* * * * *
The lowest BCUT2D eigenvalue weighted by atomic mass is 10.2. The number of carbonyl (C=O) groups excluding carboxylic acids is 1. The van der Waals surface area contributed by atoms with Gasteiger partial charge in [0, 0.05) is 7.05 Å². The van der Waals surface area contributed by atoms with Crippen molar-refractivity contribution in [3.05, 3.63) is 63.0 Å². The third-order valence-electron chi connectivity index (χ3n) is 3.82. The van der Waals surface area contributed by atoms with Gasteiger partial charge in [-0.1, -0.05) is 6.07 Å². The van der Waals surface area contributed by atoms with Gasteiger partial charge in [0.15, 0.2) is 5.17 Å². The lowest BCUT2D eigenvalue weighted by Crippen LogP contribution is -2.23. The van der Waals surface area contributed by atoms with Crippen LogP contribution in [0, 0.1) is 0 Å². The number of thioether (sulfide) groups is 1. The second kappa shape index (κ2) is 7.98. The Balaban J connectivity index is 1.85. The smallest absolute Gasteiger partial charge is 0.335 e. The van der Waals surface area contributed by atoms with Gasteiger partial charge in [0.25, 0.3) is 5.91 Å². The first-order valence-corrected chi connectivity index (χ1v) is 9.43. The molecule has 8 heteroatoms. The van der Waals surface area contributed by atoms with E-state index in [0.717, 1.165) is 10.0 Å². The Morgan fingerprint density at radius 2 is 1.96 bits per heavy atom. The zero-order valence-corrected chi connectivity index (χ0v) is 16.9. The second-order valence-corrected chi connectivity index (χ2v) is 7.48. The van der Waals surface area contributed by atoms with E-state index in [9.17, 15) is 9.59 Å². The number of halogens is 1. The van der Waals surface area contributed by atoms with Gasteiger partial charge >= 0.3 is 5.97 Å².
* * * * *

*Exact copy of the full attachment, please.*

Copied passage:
The lowest BCUT2D eigenvalue weighted by atomic mass is 10.2. The number of carbonyl (C=O) groups excluding carboxylic acids is 1. The van der Waals surface area contributed by atoms with Gasteiger partial charge in [0, 0.05) is 7.05 Å². The van der Waals surface area contributed by atoms with Crippen molar-refractivity contribution in [3.05, 3.63) is 63.0 Å². The third-order valence-electron chi connectivity index (χ3n) is 3.82. The van der Waals surface area contributed by atoms with Gasteiger partial charge in [-0.1, -0.05) is 6.07 Å². The van der Waals surface area contributed by atoms with Gasteiger partial charge in [0.15, 0.2) is 5.17 Å². The lowest BCUT2D eigenvalue weighted by Crippen LogP contribution is -2.23. The van der Waals surface area contributed by atoms with Crippen LogP contribution in [0, 0.1) is 0 Å². The number of thioether (sulfide) groups is 1. The second kappa shape index (κ2) is 7.98. The Balaban J connectivity index is 1.85. The smallest absolute Gasteiger partial charge is 0.335 e. The van der Waals surface area contributed by atoms with Gasteiger partial charge in [0.25, 0.3) is 5.91 Å². The first-order valence-corrected chi connectivity index (χ1v) is 9.43. The molecule has 8 heteroatoms. The van der Waals surface area contributed by atoms with E-state index in [0.717, 1.165) is 10.0 Å². The Morgan fingerprint density at radius 2 is 1.96 bits per heavy atom. The zero-order valence-corrected chi connectivity index (χ0v) is 16.9. The second-order valence-corrected chi connectivity index (χ2v) is 7.48. The van der Waals surface area contributed by atoms with E-state index in [9.17, 15) is 9.59 Å². The number of halogens is 1. The van der Waals surface area contributed by atoms with Gasteiger partial charge >= 0.3 is 5.97 Å².